Overall, human activities such as burning fossil fuels, deforestation, and land-use changes are leading to increased carbon emissions and climate change, which is having significant impacts on the ocean's ability to sequester carbon.  Blue carbon ecosystems are a crucial part of the global carbon cycle, helping to sequester significant amounts of atmospheric CO2. However, these ecosystems are under threat from climate change, pollution, and habitat loss. Protecting and restoring these ecosystems is essential for mitigating climate change and preserving marine biodiversity.  Protecting and restoring marine ecosystems and reducing greenhouse gas emissions are crucial for preserving the ocean's ability to sequester carbon and mitigate the impacts of climate change.  The key to reducing greenhouse gas emissions is rapidly transitioning to clean energy sources.  See our Climate and Clean Energy Program for more information on clean energy solutions.

Marine Sanctuaries

One important way to protect our oceans is through the use of Marine Protected Areas, or MPAs. MPAs are beneficial for the oceans and the planet in many ways- they protect our kelp forests, which are both critical habitat and provide environmental services such as water filtration, shoreline armoring, and oxygen production; they allow fish to grow and spawn in safety; and can help degraded ecosystems regrow.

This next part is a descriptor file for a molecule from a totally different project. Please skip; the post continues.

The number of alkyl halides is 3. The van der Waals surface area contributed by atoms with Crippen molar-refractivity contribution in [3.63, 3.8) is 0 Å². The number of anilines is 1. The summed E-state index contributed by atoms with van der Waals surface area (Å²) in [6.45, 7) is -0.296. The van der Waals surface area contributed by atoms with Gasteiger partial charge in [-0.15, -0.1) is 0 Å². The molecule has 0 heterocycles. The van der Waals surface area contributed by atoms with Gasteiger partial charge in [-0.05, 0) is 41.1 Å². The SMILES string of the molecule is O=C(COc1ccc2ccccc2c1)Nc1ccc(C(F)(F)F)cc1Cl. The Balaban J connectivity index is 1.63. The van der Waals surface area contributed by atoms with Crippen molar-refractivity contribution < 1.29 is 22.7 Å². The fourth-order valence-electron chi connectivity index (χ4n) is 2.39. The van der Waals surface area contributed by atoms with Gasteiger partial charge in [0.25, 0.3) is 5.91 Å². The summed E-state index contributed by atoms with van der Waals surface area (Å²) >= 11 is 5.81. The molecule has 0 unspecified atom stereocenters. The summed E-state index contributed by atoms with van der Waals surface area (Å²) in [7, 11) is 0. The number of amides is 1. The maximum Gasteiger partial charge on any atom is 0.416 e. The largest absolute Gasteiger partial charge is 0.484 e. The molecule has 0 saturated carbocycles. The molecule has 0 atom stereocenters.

In the U.S. we have a system of Marine Protected Areas called National Marine Sanctuaries. The NMS system is managed by the National Oceanic and Atmospheric Administration (NOAA) and currently includes more than 620,000 square miles of marine environment.

The proposed Chumash Heritage National Marine Sanctuary would be the first Indigenous-led NMS- right here in San Luis Obispo County! Indigenous peoples steward 80% of the world’s biodiversity, and recognizing their traditional rights and contributions to protecting our planet is critical for environmental justice and true sustainability. 

More information about the work SLO Surfrider has done to support the designation of the Chumash Heritage National Marine Sanctuary can be found here

Restore the SLO Creek Estuary